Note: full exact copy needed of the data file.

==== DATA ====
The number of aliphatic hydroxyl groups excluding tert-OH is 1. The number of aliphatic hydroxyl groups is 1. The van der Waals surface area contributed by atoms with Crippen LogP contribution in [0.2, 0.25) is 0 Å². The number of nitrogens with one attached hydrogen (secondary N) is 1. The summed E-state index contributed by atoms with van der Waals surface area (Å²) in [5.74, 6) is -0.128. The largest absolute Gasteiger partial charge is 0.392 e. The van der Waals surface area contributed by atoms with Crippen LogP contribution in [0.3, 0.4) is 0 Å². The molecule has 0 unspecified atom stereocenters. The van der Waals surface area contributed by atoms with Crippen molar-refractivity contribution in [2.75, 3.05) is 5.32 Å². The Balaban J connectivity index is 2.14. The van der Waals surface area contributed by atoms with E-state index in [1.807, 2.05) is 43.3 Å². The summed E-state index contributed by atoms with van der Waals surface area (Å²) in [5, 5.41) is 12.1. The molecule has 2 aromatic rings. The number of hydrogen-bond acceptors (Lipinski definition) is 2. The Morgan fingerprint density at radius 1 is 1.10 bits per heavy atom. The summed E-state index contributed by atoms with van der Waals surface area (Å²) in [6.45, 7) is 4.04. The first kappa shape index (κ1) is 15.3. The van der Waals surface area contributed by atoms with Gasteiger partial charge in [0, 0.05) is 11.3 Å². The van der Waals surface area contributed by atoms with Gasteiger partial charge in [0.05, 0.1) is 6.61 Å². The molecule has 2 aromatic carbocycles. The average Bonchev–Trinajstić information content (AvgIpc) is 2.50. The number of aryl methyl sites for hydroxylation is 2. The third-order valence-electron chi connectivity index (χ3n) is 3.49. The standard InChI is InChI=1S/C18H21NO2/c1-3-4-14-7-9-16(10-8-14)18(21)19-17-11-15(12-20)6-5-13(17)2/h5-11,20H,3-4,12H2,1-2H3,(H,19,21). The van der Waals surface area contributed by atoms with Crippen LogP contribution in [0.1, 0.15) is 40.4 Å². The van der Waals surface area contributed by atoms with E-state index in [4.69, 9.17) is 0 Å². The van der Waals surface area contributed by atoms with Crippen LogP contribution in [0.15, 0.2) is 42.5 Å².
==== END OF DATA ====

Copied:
The number of aliphatic hydroxyl groups excluding tert-OH is 1. The number of aliphatic hydroxyl groups is 1. The van der Waals surface area contributed by atoms with Crippen LogP contribution in [0.2, 0.25) is 0 Å². The number of nitrogens with one attached hydrogen (secondary N) is 1. The summed E-state index contributed by atoms with van der Waals surface area (Å²) in [5.74, 6) is -0.128. The largest absolute Gasteiger partial charge is 0.392 e. The van der Waals surface area contributed by atoms with Crippen LogP contribution in [0.3, 0.4) is 0 Å². The molecule has 0 unspecified atom stereocenters. The van der Waals surface area contributed by atoms with Crippen molar-refractivity contribution in [2.75, 3.05) is 5.32 Å². The Balaban J connectivity index is 2.14. The van der Waals surface area contributed by atoms with E-state index in [1.807, 2.05) is 43.3 Å². The summed E-state index contributed by atoms with van der Waals surface area (Å²) in [5, 5.41) is 12.1. The molecule has 2 aromatic rings. The number of hydrogen-bond acceptors (Lipinski definition) is 2. The Morgan fingerprint density at radius 1 is 1.10 bits per heavy atom. The summed E-state index contributed by atoms with van der Waals surface area (Å²) in [6.45, 7) is 4.04. The first kappa shape index (κ1) is 15.3. The van der Waals surface area contributed by atoms with Gasteiger partial charge in [0, 0.05) is 11.3 Å². The van der Waals surface area contributed by atoms with Gasteiger partial charge in [0.05, 0.1) is 6.61 Å². The molecule has 2 aromatic carbocycles. The average Bonchev–Trinajstić information content (AvgIpc) is 2.50. The number of aryl methyl sites for hydroxylation is 2. The third-order valence-electron chi connectivity index (χ3n) is 3.49. The standard InChI is InChI=1S/C18H21NO2/c1-3-4-14-7-9-16(10-8-14)18(21)19-17-11-15(12-20)6-5-13(17)2/h5-11,20H,3-4,12H2,1-2H3,(H,19,21). The van der Waals surface area contributed by atoms with Crippen LogP contribution in [0.1, 0.15) is 40.4 Å². The van der Waals surface area contributed by atoms with E-state index in [4.69, 9.17) is 0 Å². The van der Waals surface area contributed by atoms with Crippen LogP contribution in [0.15, 0.2) is 42.5 Å².